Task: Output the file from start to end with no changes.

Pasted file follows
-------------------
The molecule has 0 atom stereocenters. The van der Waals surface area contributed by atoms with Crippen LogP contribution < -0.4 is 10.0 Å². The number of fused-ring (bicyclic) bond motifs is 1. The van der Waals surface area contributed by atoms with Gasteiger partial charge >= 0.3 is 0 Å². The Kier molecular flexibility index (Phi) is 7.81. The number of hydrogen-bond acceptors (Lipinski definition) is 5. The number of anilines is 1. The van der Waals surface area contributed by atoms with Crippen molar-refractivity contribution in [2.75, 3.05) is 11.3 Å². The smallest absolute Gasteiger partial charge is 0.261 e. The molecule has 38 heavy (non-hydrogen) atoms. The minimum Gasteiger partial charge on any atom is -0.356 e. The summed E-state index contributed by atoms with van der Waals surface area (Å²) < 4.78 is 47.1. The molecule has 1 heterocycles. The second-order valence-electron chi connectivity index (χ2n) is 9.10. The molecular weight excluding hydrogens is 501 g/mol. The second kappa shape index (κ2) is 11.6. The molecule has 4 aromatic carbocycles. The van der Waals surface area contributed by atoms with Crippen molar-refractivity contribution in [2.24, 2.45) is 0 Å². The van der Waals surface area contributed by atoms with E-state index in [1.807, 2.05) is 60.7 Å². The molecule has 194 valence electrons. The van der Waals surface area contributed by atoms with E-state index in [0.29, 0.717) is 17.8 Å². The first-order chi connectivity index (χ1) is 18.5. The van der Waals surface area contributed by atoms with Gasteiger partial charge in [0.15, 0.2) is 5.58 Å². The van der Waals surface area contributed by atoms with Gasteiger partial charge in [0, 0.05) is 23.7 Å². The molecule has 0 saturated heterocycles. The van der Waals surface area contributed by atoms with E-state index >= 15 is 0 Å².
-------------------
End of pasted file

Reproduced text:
The molecule has 0 atom stereocenters. The van der Waals surface area contributed by atoms with Crippen LogP contribution < -0.4 is 10.0 Å². The number of fused-ring (bicyclic) bond motifs is 1. The van der Waals surface area contributed by atoms with Gasteiger partial charge >= 0.3 is 0 Å². The Kier molecular flexibility index (Phi) is 7.81. The number of hydrogen-bond acceptors (Lipinski definition) is 5. The number of anilines is 1. The van der Waals surface area contributed by atoms with Crippen molar-refractivity contribution in [2.75, 3.05) is 11.3 Å². The smallest absolute Gasteiger partial charge is 0.261 e. The molecule has 38 heavy (non-hydrogen) atoms. The minimum Gasteiger partial charge on any atom is -0.356 e. The summed E-state index contributed by atoms with van der Waals surface area (Å²) < 4.78 is 47.1. The molecule has 1 heterocycles. The second-order valence-electron chi connectivity index (χ2n) is 9.10. The molecular weight excluding hydrogens is 501 g/mol. The second kappa shape index (κ2) is 11.6. The molecule has 4 aromatic carbocycles. The van der Waals surface area contributed by atoms with Crippen molar-refractivity contribution in [2.24, 2.45) is 0 Å². The van der Waals surface area contributed by atoms with E-state index in [1.807, 2.05) is 60.7 Å². The molecule has 194 valence electrons. The van der Waals surface area contributed by atoms with E-state index in [0.29, 0.717) is 17.8 Å². The first-order chi connectivity index (χ1) is 18.5. The van der Waals surface area contributed by atoms with Gasteiger partial charge in [0.15, 0.2) is 5.58 Å². The van der Waals surface area contributed by atoms with Gasteiger partial charge in [0, 0.05) is 23.7 Å². The molecule has 0 saturated heterocycles. The van der Waals surface area contributed by atoms with E-state index >= 15 is 0 Å².